BIMCO: Container shipping market exploding in 2024, but 2025 could be a different story


We have revised our assumption regarding when ships might return to normal Red Sea and Suez Canal routings. In our previous report, we assumed that reroutings will only impact the first half of 2024. Since there are no signs of a resolution, we now work with a scenario assuming that all of 2024 will be impacted and normal routings will resume starting in 2025.

Combined with estimated global volume growth of 5.0-6.0% and growth in head-haul and regional trades of 5.5-6.5%, demand for ships is growing very fast in 2024, whereas volume growth in 2025 will not be enough to counter the drop in ship demand caused by the assumed return to normal routings.

Though growing slower than demand, supply will also grow fast in 2024 as deliveries of new ships are expected to hit a new record high of 2.8m TEU. Faster sailing speed due to the reroutings via the Cape of Good Hope also adds to supply growth while increasing congestion in several transhipment hubs tempers growth slightly.

Overall, 2024 will therefore see a much stronger supply/demand balance than in 2023. However, due to the relatively weaker 1st half of 2023, demand growth is estimated to be higher during the first half of 2024 and lower in the second half. At the same time, we estimate that some volumes from the normal peak this year will move in the 2nd rather than the 3rd quarter. As a result, we expect the supply/demand balance to begin to weaken during the 2nd half of the year but remain stronger than during 2023 throughout the year.

If ships can sail normally via the Red Sea and Suez Canal throughout 2025, we forecast that the supply/demand balance will weaken significantly compared to 2024 and could potentially be even weaker than during 2023.

Market indicators confirm the strength of the market during the 1st half of 2024. Time charter rates in June are up 113% compared to the end of 2023 as liner operators have attempted to find the ships needed to accommodate the longer distances via the Cape of Good Hope. The Chinese Containerized Freight Index (CCFI) that measures average freight rates for Chinese exports is 90% higher in June than at the end of 2023.

Asset prices have also climbed upwards but not to the same degree. In May, second-hand prices were 10% higher than at the end of 2023. Considering the strong market, sales and purchase activity has remained relatively low as it has increased only marginally compared to the first half of 2023. It likely reflects that liner operators are fully aware of the looming excess capacity once routings can return to normal and therefore focus on time charters to increase capacity rather than buying tonnage.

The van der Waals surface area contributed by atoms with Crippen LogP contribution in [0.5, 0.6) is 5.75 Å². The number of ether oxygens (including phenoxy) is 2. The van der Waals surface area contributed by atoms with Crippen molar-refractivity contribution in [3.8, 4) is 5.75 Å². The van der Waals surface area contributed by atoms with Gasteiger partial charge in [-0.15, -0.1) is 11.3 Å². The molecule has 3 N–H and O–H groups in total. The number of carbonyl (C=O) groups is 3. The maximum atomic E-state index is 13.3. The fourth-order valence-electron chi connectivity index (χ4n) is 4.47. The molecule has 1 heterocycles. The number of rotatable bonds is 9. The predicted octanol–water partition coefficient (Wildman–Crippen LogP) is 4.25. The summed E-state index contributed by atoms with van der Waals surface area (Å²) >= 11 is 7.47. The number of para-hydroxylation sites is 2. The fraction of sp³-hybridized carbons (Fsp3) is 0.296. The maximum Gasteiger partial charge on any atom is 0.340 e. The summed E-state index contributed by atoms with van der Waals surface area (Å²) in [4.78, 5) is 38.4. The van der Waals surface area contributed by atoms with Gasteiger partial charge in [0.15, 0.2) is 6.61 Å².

Though the order book of container ships has fallen by 1.7m TEU since peaking mid last year, newbuilding prices have still continued to increase and year-to-date have increased 12%.

New orders for tankers have helped the global order book continue to grow and this has driven prices up.

Shipyards’ estimated forward cover (order book versus capacity) is at its highest level since 2010 and as a result ships ordered now will, with very few exceptions, only be delivered in 2027 or 2028. Year-to-date, two thirds of the container capacity ordered is scheduled for 2027 delivery and 23% is scheduled for 2028 delivery.

Looking ahead, we expect freight rates and time charter rates to follow the predicted supply/balance development, ie begin to weaken during the 2nd half of 2024 and weaken further during 2025. Secondhand prices should follow a similar pattern whereas newbuilding prices will largely be depending on contracting activity in other sectors.

Risks to our demand forecast remain. Escalation of trade disputes between the EU, US and China are a potential cause for concern. If inflation and interest rates in US and EU do not come down as expected, it is likely that consumers and businesses will suffer, resulting in lower volumes. On the other hand, 2024 could end stronger than we forecast if the 3rd quarter peak remains as strong as normal.

Macro environment

Houthis have continued to attack ships in the Red Sea and the Gulf of Aden. At the time of writing, 62 ships have been attacked and the ship capacity transitting the Suez Canal is 90% lower than last year. The combined volume via the Suez Canal and the Cape of Good Hope is, however, on par with last year.

As it is uncertain when the situation will normalise and we cannot predict it, we have decided to assume that ships will continue to be rerouted throughout 2024 but return to normal routings in 2025.